Tag Archives: sanitation service chains

Towards total sanitation workshop report – key findings

Cotonu Workshop Key Findings report

How can Community Led Total Sanitation (CLTS) and other programmatic approaches be  integrated into a service-led rural sanitation delivery? This was the topic that attracted  around 70 practitioners from 16 different countries  to Cotonu, Benin in November 2013 for a Learning and Exchange workshop  “Towards sustainable total sanitation”. The workshop was organised  by IRC International Water and Sanitation Centre in partnership with WaterAid, SNV and UNICEF.

The key findings of the workshop a presented in a new report, which is divided into four categories, covering the four conditions to trigger a service:

  • strengthening the enabling environment
  • demand creation and advocacy to change behaviour
  • strengthening the supply chain, and
  • appropriate incentives and financial arrangements.

Full-chain sanitation services that last

Full-Chain-Sanitation-cover2.6 billion people are waiting for a toilet and the faecal sludge of an additional 1.5 billion people never gets treated.  In the face of these indeed formidable challenges, the sanitation sector seems to have forgotten to celebrate the growing sense that we are getting a grip on how to tackle the problem of non-sewered sanitation.  A new IRC paper [1] is an invitation to everyone to contribute by commenting on the framework and by sharing lessons learnt.

The framework presented for non-sewered sanitation is based on a few key principles:

  • Sanitation is a public good and hence, national and local governments have a key responsibility to ensure that sanitation services that last are provided to all.
  • The parameters for a sustainable sanitation service need to be built around access and use; operation and maintenance and safe faecal sludge management.
  • The framework identifies political and individual commitment as a key condition for sustainable sanitation services.
  • In addition, a sanitation service contains the following components: the enabling environment, the creation of demand, the supply chains, and well aligned financial arrangements and incentives.
  • With increasing sanitation coverage, the focus of a sanitation service needs to shift from increasing access to and use of latrines (getting onto the sanitation ladder) to O&M and the safe disposal or productive uses of faecal sludge.

The framework serves as a starting point for the development of a functioning sanitation service.  However, the main argument of the framework is not towards a certain approach for demand creation or sanitation marketing but towards including and interlinking all four components and to consciously create political support for sanitation – creating a sustainable service that lasts.

We welcome your feedback and comments to further improve the framework and we are especially keen on learning from you how different components of sanitation framework can and are being operationalized and interlinked.

Most of all we want this framework to support the improvement of our collective impact so that the long wait for 1.6 billion can end.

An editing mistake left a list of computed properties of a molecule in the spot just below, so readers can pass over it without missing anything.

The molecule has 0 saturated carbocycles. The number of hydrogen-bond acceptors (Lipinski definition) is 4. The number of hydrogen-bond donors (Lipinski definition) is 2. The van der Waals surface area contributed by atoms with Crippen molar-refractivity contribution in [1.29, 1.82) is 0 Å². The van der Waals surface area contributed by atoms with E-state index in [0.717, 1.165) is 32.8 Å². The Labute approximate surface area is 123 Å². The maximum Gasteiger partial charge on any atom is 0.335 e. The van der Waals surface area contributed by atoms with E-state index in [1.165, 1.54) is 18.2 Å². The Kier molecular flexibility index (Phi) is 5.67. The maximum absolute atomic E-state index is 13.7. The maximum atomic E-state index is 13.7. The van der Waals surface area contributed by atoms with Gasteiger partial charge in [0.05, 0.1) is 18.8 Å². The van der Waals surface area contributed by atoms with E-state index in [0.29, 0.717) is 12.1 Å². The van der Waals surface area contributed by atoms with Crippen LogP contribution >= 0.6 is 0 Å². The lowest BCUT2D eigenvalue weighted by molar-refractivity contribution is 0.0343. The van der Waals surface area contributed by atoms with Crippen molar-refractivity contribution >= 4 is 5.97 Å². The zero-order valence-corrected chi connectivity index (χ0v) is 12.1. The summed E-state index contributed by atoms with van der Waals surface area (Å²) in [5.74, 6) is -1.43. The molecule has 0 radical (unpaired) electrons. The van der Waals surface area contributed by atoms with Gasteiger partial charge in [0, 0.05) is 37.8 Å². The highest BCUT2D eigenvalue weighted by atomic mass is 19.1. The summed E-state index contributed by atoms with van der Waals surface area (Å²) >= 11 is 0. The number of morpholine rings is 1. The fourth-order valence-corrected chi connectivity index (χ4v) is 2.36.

Looking forward to hear from you,

Joep Verhagen

[1] Verhagen, J. and Carrasco, M., 2013. Full-chain sanitation services that last : non-sewered sanitation services. The Hague, The Netherlands: IRC International Water and Sanitation Centre. 14 p. : 2 boxes, 1 fig., 2 tab. 13 ref. Available at: <http://www.irc.nl/page/79976>

SPLASH Sanitation Research Programme approves 5 projects

In November 2010, SPLASH, the European Union Water Initiative Research Area Network (EUWI ERA-net), selected the following 5 projects to be funded under the € 2.2 million SPLASH Sanitation Research Programme:

1. Catalysing self-­‐sustaining sanitation chains in informal settlements
Coordinated by the University of Surrey, the Robens Centre for Public and Environmental Health, United Kingdom, and including partners from France, Kenya, Rwanda and Uganda

2. Economic constraints and demand-led solutions for sustainable sanitation services in poor urban settlements
Coordinated by the Swiss Federal Institute of Technology Zurich, the Centre for Development and Cooperation, Switzerland, and including partners from Uganda and Switzerland

3. FaME (Faecal Management Enterprise): Providing sanitation solutions through value chain management of faecal sludge
Coordinated by the Swiss Aquatic Research Institute, the Department of Water and Sanitation in Developing Countries (SANDEC), Switzerland, and including partners from Austria, Ghana, Senegal, and Uganda

4. Maîtrise de la filière assainissement dans un écosystème côtier à Douala et les quartier populaires de Yaoundé au Cameroun
Coordinated by the Ecole Nationale Supérieure Polytechnique de Yaoundé, Cameroon, and including partners from Cameroon and France.

5. Sustainable and resilient sanitation service chains in Maputo province, Mozambique – action research and piloting for benefit of the urban poor
Coordinated by the International Water Association (IWA), the Netherlands, and including partners from France, Mozambique and the United Kingdom.

To see the full information on the composition of the selected consortia go to:

The Water, Engineering and Development Centre (WEDC), Loughborough University, UK, has been selected to manage the SPLASH Sanitation Research Programme.

Source: SPLASH newletter, no. 12, Dec 2011